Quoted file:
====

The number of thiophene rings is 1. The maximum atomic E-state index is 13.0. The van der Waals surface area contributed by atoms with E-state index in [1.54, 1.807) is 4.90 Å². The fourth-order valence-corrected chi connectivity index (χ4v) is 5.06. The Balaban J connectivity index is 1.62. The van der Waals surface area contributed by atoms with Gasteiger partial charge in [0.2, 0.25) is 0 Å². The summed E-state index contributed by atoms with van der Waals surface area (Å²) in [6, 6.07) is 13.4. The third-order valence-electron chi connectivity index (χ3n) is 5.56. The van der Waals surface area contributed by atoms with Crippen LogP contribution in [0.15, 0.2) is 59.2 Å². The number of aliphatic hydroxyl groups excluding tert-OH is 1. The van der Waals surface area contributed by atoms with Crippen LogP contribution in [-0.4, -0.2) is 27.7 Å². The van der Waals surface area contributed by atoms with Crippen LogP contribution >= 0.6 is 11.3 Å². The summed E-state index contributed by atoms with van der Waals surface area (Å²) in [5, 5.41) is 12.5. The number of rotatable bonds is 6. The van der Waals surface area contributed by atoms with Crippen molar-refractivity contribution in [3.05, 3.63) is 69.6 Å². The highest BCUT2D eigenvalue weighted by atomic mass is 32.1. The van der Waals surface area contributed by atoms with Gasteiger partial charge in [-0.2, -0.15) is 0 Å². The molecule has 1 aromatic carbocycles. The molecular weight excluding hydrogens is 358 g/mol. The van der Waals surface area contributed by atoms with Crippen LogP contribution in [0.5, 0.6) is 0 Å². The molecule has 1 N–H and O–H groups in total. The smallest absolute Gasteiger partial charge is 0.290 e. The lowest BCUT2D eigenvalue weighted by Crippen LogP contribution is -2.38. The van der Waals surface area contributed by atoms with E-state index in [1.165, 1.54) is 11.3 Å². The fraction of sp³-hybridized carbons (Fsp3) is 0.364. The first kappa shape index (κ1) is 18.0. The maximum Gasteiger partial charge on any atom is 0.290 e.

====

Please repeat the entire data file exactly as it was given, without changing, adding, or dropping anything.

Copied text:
The number of thiophene rings is 1. The maximum atomic E-state index is 13.0. The van der Waals surface area contributed by atoms with E-state index in [1.54, 1.807) is 4.90 Å². The fourth-order valence-corrected chi connectivity index (χ4v) is 5.06. The Balaban J connectivity index is 1.62. The van der Waals surface area contributed by atoms with Gasteiger partial charge in [0.2, 0.25) is 0 Å². The summed E-state index contributed by atoms with van der Waals surface area (Å²) in [6, 6.07) is 13.4. The third-order valence-electron chi connectivity index (χ3n) is 5.56. The van der Waals surface area contributed by atoms with Crippen LogP contribution in [0.15, 0.2) is 59.2 Å². The number of aliphatic hydroxyl groups excluding tert-OH is 1. The van der Waals surface area contributed by atoms with Crippen LogP contribution in [-0.4, -0.2) is 27.7 Å². The van der Waals surface area contributed by atoms with Crippen LogP contribution >= 0.6 is 11.3 Å². The summed E-state index contributed by atoms with van der Waals surface area (Å²) in [5, 5.41) is 12.5. The number of rotatable bonds is 6. The van der Waals surface area contributed by atoms with Crippen molar-refractivity contribution in [3.05, 3.63) is 69.6 Å². The highest BCUT2D eigenvalue weighted by atomic mass is 32.1. The van der Waals surface area contributed by atoms with Gasteiger partial charge in [-0.2, -0.15) is 0 Å². The molecule has 1 aromatic carbocycles. The molecular weight excluding hydrogens is 358 g/mol. The van der Waals surface area contributed by atoms with Crippen LogP contribution in [0.5, 0.6) is 0 Å². The molecule has 1 N–H and O–H groups in total. The smallest absolute Gasteiger partial charge is 0.290 e. The lowest BCUT2D eigenvalue weighted by Crippen LogP contribution is -2.38. The van der Waals surface area contributed by atoms with E-state index in [1.165, 1.54) is 11.3 Å². The fraction of sp³-hybridized carbons (Fsp3) is 0.364. The first kappa shape index (κ1) is 18.0. The maximum Gasteiger partial charge on any atom is 0.290 e.